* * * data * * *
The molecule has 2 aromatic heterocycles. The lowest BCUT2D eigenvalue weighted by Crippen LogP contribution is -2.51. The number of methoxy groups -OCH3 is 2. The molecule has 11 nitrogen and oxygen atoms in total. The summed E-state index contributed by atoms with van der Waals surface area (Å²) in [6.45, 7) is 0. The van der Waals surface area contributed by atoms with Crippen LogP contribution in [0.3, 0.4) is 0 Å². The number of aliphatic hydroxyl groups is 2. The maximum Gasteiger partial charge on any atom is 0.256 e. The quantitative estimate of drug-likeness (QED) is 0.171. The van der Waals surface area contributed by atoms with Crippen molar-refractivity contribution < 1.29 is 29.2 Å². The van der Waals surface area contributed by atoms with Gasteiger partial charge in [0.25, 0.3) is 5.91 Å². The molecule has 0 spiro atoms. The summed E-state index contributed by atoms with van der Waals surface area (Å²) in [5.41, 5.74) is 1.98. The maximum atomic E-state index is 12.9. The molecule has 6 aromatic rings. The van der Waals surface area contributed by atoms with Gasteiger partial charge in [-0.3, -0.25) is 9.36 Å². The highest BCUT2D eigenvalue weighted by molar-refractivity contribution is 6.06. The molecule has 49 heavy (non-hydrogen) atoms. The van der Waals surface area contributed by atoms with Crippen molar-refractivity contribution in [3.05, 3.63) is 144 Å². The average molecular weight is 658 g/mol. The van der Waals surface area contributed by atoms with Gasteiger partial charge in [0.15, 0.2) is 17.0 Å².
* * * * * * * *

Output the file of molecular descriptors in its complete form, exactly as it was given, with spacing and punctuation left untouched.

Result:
The molecule has 2 aromatic heterocycles. The lowest BCUT2D eigenvalue weighted by Crippen LogP contribution is -2.51. The number of methoxy groups -OCH3 is 2. The molecule has 11 nitrogen and oxygen atoms in total. The summed E-state index contributed by atoms with van der Waals surface area (Å²) in [6.45, 7) is 0. The van der Waals surface area contributed by atoms with Crippen LogP contribution in [0.3, 0.4) is 0 Å². The number of aliphatic hydroxyl groups is 2. The maximum Gasteiger partial charge on any atom is 0.256 e. The quantitative estimate of drug-likeness (QED) is 0.171. The van der Waals surface area contributed by atoms with Crippen molar-refractivity contribution < 1.29 is 29.2 Å². The van der Waals surface area contributed by atoms with Gasteiger partial charge in [0.25, 0.3) is 5.91 Å². The molecule has 0 spiro atoms. The summed E-state index contributed by atoms with van der Waals surface area (Å²) in [5.41, 5.74) is 1.98. The maximum atomic E-state index is 12.9. The molecule has 6 aromatic rings. The van der Waals surface area contributed by atoms with Gasteiger partial charge in [-0.3, -0.25) is 9.36 Å². The highest BCUT2D eigenvalue weighted by molar-refractivity contribution is 6.06. The molecule has 49 heavy (non-hydrogen) atoms. The van der Waals surface area contributed by atoms with Crippen molar-refractivity contribution in [3.05, 3.63) is 144 Å². The average molecular weight is 658 g/mol. The van der Waals surface area contributed by atoms with Gasteiger partial charge in [0.15, 0.2) is 17.0 Å².